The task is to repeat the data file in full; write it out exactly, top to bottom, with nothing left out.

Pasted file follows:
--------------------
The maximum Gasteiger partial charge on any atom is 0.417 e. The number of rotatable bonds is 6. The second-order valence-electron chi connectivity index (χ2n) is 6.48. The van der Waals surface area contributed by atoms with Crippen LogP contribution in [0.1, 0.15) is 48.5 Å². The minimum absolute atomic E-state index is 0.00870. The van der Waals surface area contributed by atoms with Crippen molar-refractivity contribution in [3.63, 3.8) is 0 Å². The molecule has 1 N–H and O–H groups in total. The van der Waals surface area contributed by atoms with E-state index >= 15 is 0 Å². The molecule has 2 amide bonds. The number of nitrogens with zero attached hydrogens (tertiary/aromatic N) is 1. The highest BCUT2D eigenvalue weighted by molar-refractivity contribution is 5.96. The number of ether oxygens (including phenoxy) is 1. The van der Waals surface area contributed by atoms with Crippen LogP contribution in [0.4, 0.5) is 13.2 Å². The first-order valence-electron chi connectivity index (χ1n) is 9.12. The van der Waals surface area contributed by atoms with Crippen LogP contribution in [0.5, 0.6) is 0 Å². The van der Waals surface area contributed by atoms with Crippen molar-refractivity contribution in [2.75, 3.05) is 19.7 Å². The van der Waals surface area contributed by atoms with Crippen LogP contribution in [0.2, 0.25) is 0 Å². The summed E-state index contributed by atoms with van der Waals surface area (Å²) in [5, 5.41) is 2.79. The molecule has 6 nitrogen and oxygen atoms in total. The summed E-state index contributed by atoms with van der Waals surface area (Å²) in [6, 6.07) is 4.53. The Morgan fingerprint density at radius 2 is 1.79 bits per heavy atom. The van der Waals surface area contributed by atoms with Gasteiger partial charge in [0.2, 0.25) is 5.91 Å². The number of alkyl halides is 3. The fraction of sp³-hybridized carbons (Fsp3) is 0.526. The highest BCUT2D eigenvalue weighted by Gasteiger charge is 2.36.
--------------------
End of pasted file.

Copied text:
The maximum Gasteiger partial charge on any atom is 0.417 e. The number of rotatable bonds is 6. The second-order valence-electron chi connectivity index (χ2n) is 6.48. The van der Waals surface area contributed by atoms with Crippen LogP contribution in [0.1, 0.15) is 48.5 Å². The minimum absolute atomic E-state index is 0.00870. The van der Waals surface area contributed by atoms with Crippen molar-refractivity contribution in [3.63, 3.8) is 0 Å². The molecule has 1 N–H and O–H groups in total. The van der Waals surface area contributed by atoms with E-state index >= 15 is 0 Å². The molecule has 2 amide bonds. The number of nitrogens with zero attached hydrogens (tertiary/aromatic N) is 1. The highest BCUT2D eigenvalue weighted by molar-refractivity contribution is 5.96. The number of ether oxygens (including phenoxy) is 1. The van der Waals surface area contributed by atoms with Crippen LogP contribution in [0.4, 0.5) is 13.2 Å². The first-order valence-electron chi connectivity index (χ1n) is 9.12. The van der Waals surface area contributed by atoms with Crippen LogP contribution in [0.5, 0.6) is 0 Å². The van der Waals surface area contributed by atoms with Crippen molar-refractivity contribution in [2.75, 3.05) is 19.7 Å². The van der Waals surface area contributed by atoms with Crippen LogP contribution in [0.2, 0.25) is 0 Å². The summed E-state index contributed by atoms with van der Waals surface area (Å²) in [5, 5.41) is 2.79. The molecule has 6 nitrogen and oxygen atoms in total. The summed E-state index contributed by atoms with van der Waals surface area (Å²) in [6, 6.07) is 4.53. The Morgan fingerprint density at radius 2 is 1.79 bits per heavy atom. The van der Waals surface area contributed by atoms with Gasteiger partial charge in [0.2, 0.25) is 5.91 Å². The number of alkyl halides is 3. The fraction of sp³-hybridized carbons (Fsp3) is 0.526. The highest BCUT2D eigenvalue weighted by Gasteiger charge is 2.36.